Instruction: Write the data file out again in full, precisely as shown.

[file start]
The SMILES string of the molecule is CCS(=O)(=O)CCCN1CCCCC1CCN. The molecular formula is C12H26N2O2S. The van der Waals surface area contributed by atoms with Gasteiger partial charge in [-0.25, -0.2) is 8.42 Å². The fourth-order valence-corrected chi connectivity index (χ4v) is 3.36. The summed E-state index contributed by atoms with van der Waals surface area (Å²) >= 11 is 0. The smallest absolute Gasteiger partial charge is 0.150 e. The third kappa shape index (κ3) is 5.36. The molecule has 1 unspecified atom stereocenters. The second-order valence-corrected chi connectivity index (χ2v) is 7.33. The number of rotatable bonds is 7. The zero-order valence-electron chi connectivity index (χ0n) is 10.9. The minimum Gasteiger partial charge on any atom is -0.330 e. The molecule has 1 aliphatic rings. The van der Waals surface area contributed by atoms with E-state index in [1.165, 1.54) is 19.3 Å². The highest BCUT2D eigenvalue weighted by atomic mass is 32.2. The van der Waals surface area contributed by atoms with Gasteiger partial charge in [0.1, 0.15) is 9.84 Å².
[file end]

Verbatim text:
The SMILES string of the molecule is CCS(=O)(=O)CCCN1CCCCC1CCN. The molecular formula is C12H26N2O2S. The van der Waals surface area contributed by atoms with Gasteiger partial charge in [-0.25, -0.2) is 8.42 Å². The fourth-order valence-corrected chi connectivity index (χ4v) is 3.36. The summed E-state index contributed by atoms with van der Waals surface area (Å²) >= 11 is 0. The smallest absolute Gasteiger partial charge is 0.150 e. The third kappa shape index (κ3) is 5.36. The molecule has 1 unspecified atom stereocenters. The second-order valence-corrected chi connectivity index (χ2v) is 7.33. The number of rotatable bonds is 7. The zero-order valence-electron chi connectivity index (χ0n) is 10.9. The minimum Gasteiger partial charge on any atom is -0.330 e. The molecule has 1 aliphatic rings. The van der Waals surface area contributed by atoms with E-state index in [1.165, 1.54) is 19.3 Å². The highest BCUT2D eigenvalue weighted by atomic mass is 32.2. The van der Waals surface area contributed by atoms with Gasteiger partial charge in [0.1, 0.15) is 9.84 Å².